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Cong. Resolution Recognizes Russia's Genocide in Ukraine

AP Photo/Emilio Morenatti

Volodymyr Bondar, 61, mourns next to the grave of his son Oleksandr, 32, after burying him at the cemetery in Bucha, in the outskirts of Kyiv, Ukraine, on April 16, 2022. Oleksandr joined the territorial Ukrainian defenders as a co-ordinator and was killed by a gunshot by the Russian army.

Staying silent protects Russia’s genocide in Ukraine

The Hill

December 20, 2022


This month, in a unanimous vote, the Senate Foreign Relations Committee passed Senate Resolution 713, which correctly identifies and designates Russian atrocities in Ukraine as genocide. Led by Ranking Member Sen. Jim Risch (R-Idaho) and Helsinki Commission Chairman Sen. Ben Cardin (D-Md.), the resolution looks poised to pass the Senate, sending a clear message to the world where the United States stands during this moment of supreme moral urgency.

This resolution, and its companion in the House, brings clarity and attention to Russia’s genocide in Ukraine. Every day seems to bring fresh, compounding evidence of Russia’s genocidal intent and patterns of action — mass graves and torture chambers that seem to pockmark every liberated territory; homes, schools, hospitals and kindergartens repeatedly and deliberately targeted by Russian firepower; civilians, including children and infants, kidnapped and herded into Russian so-called “filtration” concentration camps, where they are sorted for either Russification or the gulag or worse; and flagrant attacks against refugee and humanitarian convoys.

If you care to look, these images repeat themselves throughout Ukraine, and it is as safe a bet as any that newly liberated areas will bear the blistering scars of this genocide. Sure enough, mass graves and torture chambers have been identified in recently liberated Mykolaiv and Kherson, including an archipelago of torture sites specifically for children. This is the apogee of depravity.

The physical evidence is shocking enough, but the Russian government’s very public embrace of a campaign of terror and genocide is incredible to behold. The summer before the invasion, Russian dictator Vladimir Putin penned, by his own hand, a 7,000-word ahistorical screed denying the existence of Ukraine as a state and a nation, highlighting his eliminationist agenda for all the world to see.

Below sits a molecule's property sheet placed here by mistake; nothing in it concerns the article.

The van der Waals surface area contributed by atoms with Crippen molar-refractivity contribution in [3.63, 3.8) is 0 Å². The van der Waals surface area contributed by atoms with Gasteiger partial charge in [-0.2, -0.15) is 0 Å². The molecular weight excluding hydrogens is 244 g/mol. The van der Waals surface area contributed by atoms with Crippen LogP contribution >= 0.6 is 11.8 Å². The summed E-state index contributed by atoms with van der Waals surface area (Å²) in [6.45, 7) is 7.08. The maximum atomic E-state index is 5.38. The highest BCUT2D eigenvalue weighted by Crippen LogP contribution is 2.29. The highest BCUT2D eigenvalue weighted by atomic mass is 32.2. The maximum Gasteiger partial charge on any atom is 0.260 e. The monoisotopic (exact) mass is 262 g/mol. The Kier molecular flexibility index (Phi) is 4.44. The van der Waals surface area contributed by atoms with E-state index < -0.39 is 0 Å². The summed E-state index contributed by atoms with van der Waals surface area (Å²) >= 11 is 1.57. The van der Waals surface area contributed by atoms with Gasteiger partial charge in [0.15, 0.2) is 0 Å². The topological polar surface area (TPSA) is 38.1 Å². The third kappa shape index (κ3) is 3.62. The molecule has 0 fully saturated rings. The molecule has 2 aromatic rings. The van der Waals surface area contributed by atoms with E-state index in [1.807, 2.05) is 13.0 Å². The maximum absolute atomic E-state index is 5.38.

And ever since then, Russian government figures at every level have repeated this noxious and ridiculous denial of Ukrainian nationality, deliberately dehumanizing and mass violence-encouraging rhetoric about “denazification,” and outright, even gleeful, calls for mass killing and destruction. The official state mouthpiece, RIA Novosti, even published in April a detailed plan laying out the intended destruction of the Ukrainian nation.

What is striking about this genocide is perhaps the clarity and openness by which it has been prosecuted. And the pattern of action is startlingly predictable; not just in Ukraine, but also in Russia’s past colonial wars in Syria, Georgia and Chechnya, where ethnic cleansing, deliberate and widespread targeting of civilians, torture and rape were employed widely and purposefully as rote tools of Russian warfare.

So, what can we do about it? For one, we can and should give Ukraine every tool that it needs to win its war against Russia’s genocidal war of imperial conquest. The faster Russia loses — and lose it must — the faster its genocidal program is halted.

But also crucially, Congress, the U.S. government, and the world must be willing to call this genocide for what it is. In June, our co-chairman, Rep. Steve Cohen (D-Tenn.), and Ranking Member Rep. Joe Wilson (R-S.C.) introduced House Resolution 1205, which later would be introduced in the Senate as S. Res.713. Both resolutions draw on the definition of genocide in the 1948 United Nations Convention on the Prevention and Punishment of Genocide, to which the U.S. and Russia are both parties and which is codified in U.S. law.

The bill text illustrates how, as is well documented, Russia’s actions in Ukraine exhibits both genocidal intent and pattern of action along all of the Convention’s five acts in Article 2: (a) Killing members of the group; (b) Causing serious bodily or mental harm to members of the group; (c) Deliberately inflicting on the group conditions of life calculated to bring about its physical destruction in whole or in part; (d) Imposing measures intended to prevent births within the group; and (e) Forcibly transferring children of the group to another group. Only one must be in evidence for genocide to exist.